There are other rivalries as well. There are tensions between Rosgvardia (the National Guard, which reports directly to the President) and the army proper (which is within the Ministry of Defense). These have on at least one occasion risen to the level of actual fighting.
The New York Times reports that Ukrainian President Zelenskyy are taking the prospect of sacrificial winter attacks by Russian infantry seriously, and want their allies to do so as well Ukrainian officials argue that Russian planners are likely to push masses of minimally trained foot soldiers against Ukrainian positions in the hope that superior numbers will tell.
Poor training, corruption, general logistical failure, and incompetent leadership are now generally held to have been among those root causes. The New York Times has an account of the problems crippling Russian forces since their invasion of their neighbor:
"Russian invasion plans, obtained by The New York Times, show that the military expected to sprint hundreds of miles across Ukraine and triumph within days. Officers were told to pack their dress uniforms and medals in anticipation of military parades in the Ukrainian capital, Kyiv.
"But instead of that resounding victory, with tens of thousands of his troops killed and parts of his army in shambles after nearly 10 months of war, Mr. Putin faces something else entirely: his nation’s greatest human and strategic calamity since the collapse of the Soviet Union."
One may have utterly no sympathy for the brutality, mendacity, and cynicism of Russia's war of aggression, but at the same time recognize that the degree to which the generals and their government have betrayed Russia's soldiers is heartbreaking.
Further assessment of Russian cyber performance.
The Carnegie Endowment for International Peace has published another paper, "Russia’s Wartime Cyber Operations in Ukraine: Military Impacts, Influences, and Implications," assessing the surprising shortfalls of Russian performance in cyberspace before and during the current war. The study refers to offensive cyber operations as "cyber fires," not unreasonably, given the way electronic attack has historically been managed by fire support coordinators, at least in US doctrine. The author, John Bateman, draws the following lessons from the war:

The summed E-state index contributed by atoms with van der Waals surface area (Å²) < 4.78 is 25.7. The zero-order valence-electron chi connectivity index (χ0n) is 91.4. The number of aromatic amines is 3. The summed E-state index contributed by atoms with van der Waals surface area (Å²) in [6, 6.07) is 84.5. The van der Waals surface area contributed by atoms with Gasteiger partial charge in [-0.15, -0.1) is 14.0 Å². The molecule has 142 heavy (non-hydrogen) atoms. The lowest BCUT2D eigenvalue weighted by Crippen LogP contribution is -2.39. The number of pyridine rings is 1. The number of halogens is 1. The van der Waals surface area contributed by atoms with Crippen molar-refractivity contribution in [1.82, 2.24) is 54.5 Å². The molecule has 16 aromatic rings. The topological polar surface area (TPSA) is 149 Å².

- "Russian cyber “fires” (disruptive or destructive attacks) may have contributed modestly to Moscow’s initial invasion, but since then they have inflicted negligible damage on Ukrainian targets." Even here, however, traditional jamming overshadowed the results achieved by cyberattacks, even the well-known attacks against Viasat modems. "Cyber fires, although still very high relative to prewar baselines, have barely registered on the grand scale of Moscow’s military ambitions and high-intensity combat operations in Ukraine."
- "Cyber fires have neither added meaningfully to Russia’s kinetic firepower nor performed special functions distinct from those of kinetic weapons." Here again, their effects have been lost in the noise, and none of the distinctive potential of cyberattack appears to have been attempted.
- "Intelligence collection—not fires—has likely been the main focus of Russia’s wartime cyber operations in Ukraine, yet this too has yielded little military benefit."
- "While many factors have constrained Moscow’s cyber effectiveness, perhaps the most important are inadequate Russian cyber capacity, weaknesses in Russia’s non-cyber institutions, and exceptional defensive efforts by Ukraine and its partners. To meaningfully influence a war of this scale, cyber operations must be conducted at a tempo that Russia apparently could sustain for only weeks at most. Moscow worsened its capacity problem by choosing to maintain or even increase its global cyber activity against non-Ukrainian targets, and by not fully leveraging cyber criminals as an auxiliary force against Ukraine. Meanwhile, Russian President Vladimir Putin and his military seem unwilling or unable to plan and wage war in the precise, intelligence-driven manner that is optimal for cyber operations." And Ukraine's own defenses, with substantial international support, made Ukraine an unexpectedly hard target.
- "As the war continues, Russian intelligence collection probably represents the greatest ongoing cyber risk to Ukraine."
The study also offers advice for other countries facing hybrid war, Russian or otherwise.
The growing value of open source intelligence.
Open source intelligence, OSINT, isn't new, General Hockenhull, Commander of the UK's Strategic Command, told the Royal United Services Institute, but it's certainly risen to prominence during Russia's war against Ukraine. Commercial satellites and the overhead imagery they provide have had considerable effect on collection and the intelligence developed therefrom. Online networks have made it easy for civilians in and around the war zone to report combat information about Russian forces. General Hockenhull finds that the fusion of OSINT with secret intelligence has substantially "lifted the fog of war."
The Washington Post offers a similar discussion. Their reporting focused on the ubiquity of video. The war against Ukraine has become, in the opinion of experts the Post consulted, one of the most visually documented wars in history.